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Latest comment: 18 November 2015 by BorisA in topic getmail with systemd

getmail with systemd

The article states that cron is not in base anymore and systemd (timers) might be an option. The notice encourages a discussion, so I thought I start one. :) --BorisA (talk) 19:31, 18 November 2015 (UTC)Reply[reply]

service for imap idle

Personally I run my main getmail with an IMAP-Idle connections, so instead of timers a normal systemd user-service is a good option, I found this blogpost to be helpful and did something similar. I have a file "~/.config/systemd/user/getmail-foo.service"

 Description=Get mails from foo
 ExecStart=/usr/bin/getmail --rcfile=foo.ini --idle=Inbox

and enabled it with

# systemctl --user enable getmail-foo.service

This way the service gets started after logging in and listens for changes in the folder "Inbox". For local imap the Unit could also set After/Wants to the service that provides imap (e.g. "dovecot.service"), which is what I do. I guess this wouldn't start dovecot if its not running, but at least it should check if dovecot is really running, but I haven't tested this yet. --BorisA (talk) 19:31, 18 November 2015 (UTC)Reply[reply]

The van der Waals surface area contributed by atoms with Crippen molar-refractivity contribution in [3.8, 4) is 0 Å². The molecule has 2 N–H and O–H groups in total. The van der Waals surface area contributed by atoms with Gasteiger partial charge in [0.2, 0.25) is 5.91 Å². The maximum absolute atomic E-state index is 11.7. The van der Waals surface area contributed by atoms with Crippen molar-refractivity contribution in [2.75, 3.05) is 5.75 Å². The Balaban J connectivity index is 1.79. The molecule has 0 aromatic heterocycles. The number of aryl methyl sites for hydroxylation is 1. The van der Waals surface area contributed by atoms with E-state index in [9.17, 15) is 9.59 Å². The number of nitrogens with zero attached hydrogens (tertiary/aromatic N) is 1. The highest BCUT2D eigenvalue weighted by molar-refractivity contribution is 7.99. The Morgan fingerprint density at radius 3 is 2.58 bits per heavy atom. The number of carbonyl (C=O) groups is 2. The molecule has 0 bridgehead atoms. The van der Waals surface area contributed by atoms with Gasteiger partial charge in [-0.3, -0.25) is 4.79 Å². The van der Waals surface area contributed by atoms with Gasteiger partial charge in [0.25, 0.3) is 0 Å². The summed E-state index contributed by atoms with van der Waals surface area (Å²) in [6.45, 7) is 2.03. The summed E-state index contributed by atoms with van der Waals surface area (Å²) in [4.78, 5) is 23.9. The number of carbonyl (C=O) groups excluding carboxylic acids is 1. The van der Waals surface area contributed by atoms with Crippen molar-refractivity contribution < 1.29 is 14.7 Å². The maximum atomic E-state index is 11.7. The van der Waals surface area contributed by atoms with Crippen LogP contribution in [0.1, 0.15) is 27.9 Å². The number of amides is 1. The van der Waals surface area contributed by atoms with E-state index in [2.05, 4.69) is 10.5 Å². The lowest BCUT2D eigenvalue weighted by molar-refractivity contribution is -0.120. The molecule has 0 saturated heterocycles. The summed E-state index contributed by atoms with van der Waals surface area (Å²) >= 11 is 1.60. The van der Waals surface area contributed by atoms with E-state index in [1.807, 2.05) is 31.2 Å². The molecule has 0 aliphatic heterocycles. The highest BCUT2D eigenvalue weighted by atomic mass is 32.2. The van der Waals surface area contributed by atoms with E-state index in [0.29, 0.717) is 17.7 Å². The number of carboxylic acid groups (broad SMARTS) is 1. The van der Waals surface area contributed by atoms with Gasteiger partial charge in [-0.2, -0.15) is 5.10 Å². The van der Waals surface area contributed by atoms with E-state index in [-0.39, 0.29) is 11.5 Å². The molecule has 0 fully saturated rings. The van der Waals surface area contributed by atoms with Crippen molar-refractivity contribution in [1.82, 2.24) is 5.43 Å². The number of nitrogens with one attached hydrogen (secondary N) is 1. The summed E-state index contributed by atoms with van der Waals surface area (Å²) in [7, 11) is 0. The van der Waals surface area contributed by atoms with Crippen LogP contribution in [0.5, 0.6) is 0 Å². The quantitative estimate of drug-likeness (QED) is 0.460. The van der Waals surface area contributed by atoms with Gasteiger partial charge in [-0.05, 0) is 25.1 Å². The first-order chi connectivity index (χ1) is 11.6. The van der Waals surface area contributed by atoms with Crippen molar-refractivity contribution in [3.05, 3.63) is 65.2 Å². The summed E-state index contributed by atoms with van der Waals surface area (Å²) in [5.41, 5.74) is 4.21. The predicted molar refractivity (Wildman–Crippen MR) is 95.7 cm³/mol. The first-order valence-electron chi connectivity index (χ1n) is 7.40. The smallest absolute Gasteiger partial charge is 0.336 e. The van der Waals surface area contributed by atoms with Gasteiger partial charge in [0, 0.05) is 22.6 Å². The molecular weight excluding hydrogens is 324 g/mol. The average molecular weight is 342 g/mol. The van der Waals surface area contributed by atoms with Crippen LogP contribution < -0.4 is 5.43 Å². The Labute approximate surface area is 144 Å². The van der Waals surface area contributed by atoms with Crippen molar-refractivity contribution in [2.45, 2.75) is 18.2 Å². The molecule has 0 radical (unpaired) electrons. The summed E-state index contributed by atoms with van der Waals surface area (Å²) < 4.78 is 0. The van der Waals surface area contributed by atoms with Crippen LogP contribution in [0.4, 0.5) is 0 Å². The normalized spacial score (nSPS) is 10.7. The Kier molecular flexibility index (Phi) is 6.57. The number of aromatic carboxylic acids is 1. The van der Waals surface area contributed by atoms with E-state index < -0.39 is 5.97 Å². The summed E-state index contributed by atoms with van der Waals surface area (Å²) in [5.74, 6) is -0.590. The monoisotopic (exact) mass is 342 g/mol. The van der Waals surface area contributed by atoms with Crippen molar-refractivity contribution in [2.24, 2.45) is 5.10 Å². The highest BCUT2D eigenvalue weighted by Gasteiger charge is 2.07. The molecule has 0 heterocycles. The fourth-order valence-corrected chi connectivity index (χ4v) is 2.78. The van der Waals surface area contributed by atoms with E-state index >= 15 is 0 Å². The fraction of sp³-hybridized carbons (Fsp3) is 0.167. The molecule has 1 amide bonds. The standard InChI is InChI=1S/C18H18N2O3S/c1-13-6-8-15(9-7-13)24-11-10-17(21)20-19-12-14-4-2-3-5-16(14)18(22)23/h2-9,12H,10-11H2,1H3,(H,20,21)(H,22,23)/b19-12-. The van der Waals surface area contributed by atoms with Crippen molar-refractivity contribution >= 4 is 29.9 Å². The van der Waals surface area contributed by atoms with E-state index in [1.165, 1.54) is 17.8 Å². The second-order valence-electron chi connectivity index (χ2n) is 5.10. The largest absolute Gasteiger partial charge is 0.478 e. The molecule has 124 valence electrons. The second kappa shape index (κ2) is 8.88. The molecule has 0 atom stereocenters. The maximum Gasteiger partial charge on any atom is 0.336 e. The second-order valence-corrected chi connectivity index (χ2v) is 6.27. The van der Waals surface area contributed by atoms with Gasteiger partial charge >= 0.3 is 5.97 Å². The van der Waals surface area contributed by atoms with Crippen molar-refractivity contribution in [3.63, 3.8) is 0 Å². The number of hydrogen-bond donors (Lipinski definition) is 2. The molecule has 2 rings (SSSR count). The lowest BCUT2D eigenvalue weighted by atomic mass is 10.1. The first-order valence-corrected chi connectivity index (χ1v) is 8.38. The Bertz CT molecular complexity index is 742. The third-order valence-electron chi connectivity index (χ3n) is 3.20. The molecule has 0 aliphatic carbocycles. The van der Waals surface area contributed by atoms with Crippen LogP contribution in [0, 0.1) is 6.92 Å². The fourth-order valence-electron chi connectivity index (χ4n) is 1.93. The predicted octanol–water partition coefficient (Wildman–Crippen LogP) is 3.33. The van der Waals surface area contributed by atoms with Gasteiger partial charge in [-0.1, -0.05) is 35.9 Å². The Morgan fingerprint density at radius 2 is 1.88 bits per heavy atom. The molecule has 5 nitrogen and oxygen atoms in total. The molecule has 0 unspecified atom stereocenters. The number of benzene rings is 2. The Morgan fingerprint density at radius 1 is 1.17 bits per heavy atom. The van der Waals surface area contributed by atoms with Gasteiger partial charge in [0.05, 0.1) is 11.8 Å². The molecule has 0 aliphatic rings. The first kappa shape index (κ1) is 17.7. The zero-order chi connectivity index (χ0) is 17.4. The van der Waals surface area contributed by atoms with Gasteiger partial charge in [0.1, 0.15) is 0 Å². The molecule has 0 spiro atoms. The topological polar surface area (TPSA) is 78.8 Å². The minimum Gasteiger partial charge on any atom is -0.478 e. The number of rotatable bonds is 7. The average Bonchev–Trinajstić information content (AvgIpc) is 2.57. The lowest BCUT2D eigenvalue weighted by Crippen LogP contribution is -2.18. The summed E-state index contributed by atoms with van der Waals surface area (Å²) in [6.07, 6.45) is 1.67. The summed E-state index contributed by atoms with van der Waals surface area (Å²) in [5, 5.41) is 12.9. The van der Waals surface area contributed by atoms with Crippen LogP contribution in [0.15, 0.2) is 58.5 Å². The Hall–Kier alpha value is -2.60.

For some less important accounts I use getmail timers to start getmail regularly like cron does. I created two files for this in ~/.config/systemd/user/

 Description=Fetch mails                                                                                                                                              
 ExecStart=/usr/bin/getmail --rcfile=bar.ini --rcfile=baz.ini
 Description=Timer for getmail

and enabled the timer with

# systemctl --user enable getmail.timer

this starts getmail for the configurations "bar.ini" and "baz.ini" 1 minute after boot and then every 15 minutes. To see if it worked and when the next run is scheduled you can list the user timers (systemctl --user list-timers) --BorisA (talk) 19:31, 18 November 2015 (UTC)Reply[reply]